“The difference between the right word and the almost right word is a really large matter- it’s the difference between the lightning bug and the lightning.” – Mark Twain
Every day health and social service professionals meet to talk about the populations served by their organizations. If you were a fly on the wall in these meetings, you would often hear the individuals being served described as "the marginalized,"the poor," "the homeless," "the patient or consumer." You might also hear about "the autistic," "the schizophrenic," or "the diabetic."
Why is there often an awkwardness in using language that accurately describes the cohort of people being discussed while still honoring and respecting the individuals being served?
Health and social services professionals often focus on the condition, diagnosis, socioeconomic status or experiences before considering the actual person who maybe living with the condition or situation. Using situational conditions to categorize individuals may arise from the best of intentions: it may be mandated by reporting requirements, or necessary to respond to an RFP aimed toward helping specific populations. Where the language may be lacking is simply in the placement of words.
The power of word placement is fascinating. Several of us from MeHAF attended a recent workshop at Colby College on poverty led by Dr. Donna Beegle. In the workshop, Dr. Beegle described an activity she did with a class of college freshman. Dr. Beegle asked the class to list the things that automatically came to mind when she used the words “homeless person.” The class immediately listed negative stereotypes: dirty, drug addict, lazy, just to name a few. She then asked the same class to list the things that automatically came to mind when she said, “a person without a home.” The responses were dramatically different: maybe a person who has lost their job, or someone whose home has burned down.
Where we place the person in relation to their condition, diagnosis or situation in the language we use can change the way we think about people. Above all other possible conditions or situations, an individual is first, a person.
Think about the term “special needs person.” This commonly-used phrase may seem neutral, but the word placement takes emphasis away from the individual and puts it directly on his or her assumed “special need” simply by putting the person second in the phrase.
We jump on the condition to make assumptions for the individual instead of with the individual.
For example, when a professional reads a diagnosis of autism before meeting the individual they are going to be serving, they may bring a preconceived notion of what this individual needs based solely on the diagnosis. These assumptions may be based on years of practice. However, no decisions should be made without the input of the person who will be accessing the services. If we think about the person before the conditions or circumstances they may be living with, we would see their needs from an entirely different perspective: the needs of an individual.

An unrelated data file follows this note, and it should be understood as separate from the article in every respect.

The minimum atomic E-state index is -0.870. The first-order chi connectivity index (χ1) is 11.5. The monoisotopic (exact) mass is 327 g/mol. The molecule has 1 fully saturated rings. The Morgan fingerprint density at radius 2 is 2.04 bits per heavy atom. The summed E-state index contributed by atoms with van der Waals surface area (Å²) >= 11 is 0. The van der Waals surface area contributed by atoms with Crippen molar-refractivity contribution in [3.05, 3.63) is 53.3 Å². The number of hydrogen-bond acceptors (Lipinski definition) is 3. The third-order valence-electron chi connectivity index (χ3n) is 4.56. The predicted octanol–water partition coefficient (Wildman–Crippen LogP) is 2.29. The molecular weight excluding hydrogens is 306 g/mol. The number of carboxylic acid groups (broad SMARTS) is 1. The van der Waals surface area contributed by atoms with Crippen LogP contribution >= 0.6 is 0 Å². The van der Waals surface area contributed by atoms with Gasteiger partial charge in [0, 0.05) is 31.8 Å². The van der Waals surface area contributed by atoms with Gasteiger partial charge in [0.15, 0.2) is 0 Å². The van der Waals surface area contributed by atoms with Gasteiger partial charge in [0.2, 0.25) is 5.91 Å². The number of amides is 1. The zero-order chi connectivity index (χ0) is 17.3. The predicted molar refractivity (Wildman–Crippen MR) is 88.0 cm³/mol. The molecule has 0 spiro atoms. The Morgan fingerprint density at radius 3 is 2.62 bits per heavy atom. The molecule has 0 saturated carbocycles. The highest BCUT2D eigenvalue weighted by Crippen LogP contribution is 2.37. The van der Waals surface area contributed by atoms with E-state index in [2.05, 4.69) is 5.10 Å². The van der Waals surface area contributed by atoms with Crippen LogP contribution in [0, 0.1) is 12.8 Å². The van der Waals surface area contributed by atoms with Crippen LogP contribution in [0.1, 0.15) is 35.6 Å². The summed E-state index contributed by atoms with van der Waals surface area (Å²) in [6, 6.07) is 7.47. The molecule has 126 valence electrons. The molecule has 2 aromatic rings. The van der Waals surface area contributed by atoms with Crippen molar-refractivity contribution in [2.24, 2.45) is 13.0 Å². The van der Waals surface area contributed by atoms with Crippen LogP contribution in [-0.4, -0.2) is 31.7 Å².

Let’s go back to the term “special needs person.” If you run the term through the person first thought process you may begin to wonder: does the individual with these "needs" really think they are special?
Kathie Snow, a speaker, consultant, author and owner of the website Disability is Natural, is the creator of the Person First Language paradigm which outlines the positive impact of person first language on persons with disabilities. In her article, “To ensure inclusion, freedom and respect for all, it’s time to embrace People First Language,” Snow talks about the idea behind the term “special needs.” If an individual has been experiencing these "needs" for a good portion (if not all) of their lives, they will have had to adapt to a different set of resources and coping mechanisms that to them would be ‘normal.’ To individuals with identified needs, their lifestyles aren’t special, they are ordinary. With that being said, doesn’t every human being have a certain set of "special needs"?
Ultimately, language should be used to empower individuals, not place limitations on them. Just as individuals choose to either go by their full name or by a nickname, how we talk about people and the situations or conditions they live with should be decided by the people living with the situations. Just because professionals believe person first language is empowering doesn’t mean every single individual living with a condition, diagnosis or situation feels the same way. Some individuals they prefer person second language. For example, many members of the deaf community prefer not to use person first language. Why, you may ask? The reason is, for these people, being deaf is an identifying characteristic that they are empowered by.
Each time you talk about another person, take a moment to consider the language you are using. Be cognizant of the power of simple word placement to affect attitudes and assumptions, and avoid putting the condition, diagnosis or situation before the person. Because whether you are a depressed person or a person who lives with depression, the power of word placement is in your hands.
Shelby Chouinard, B.S., is interning with MeHAF this summer through the Hanley Center for Health Leadership's 2014 Undergraduate Internship program. She just graduated from University of Maine Farmington with a major in rehabilitation services.
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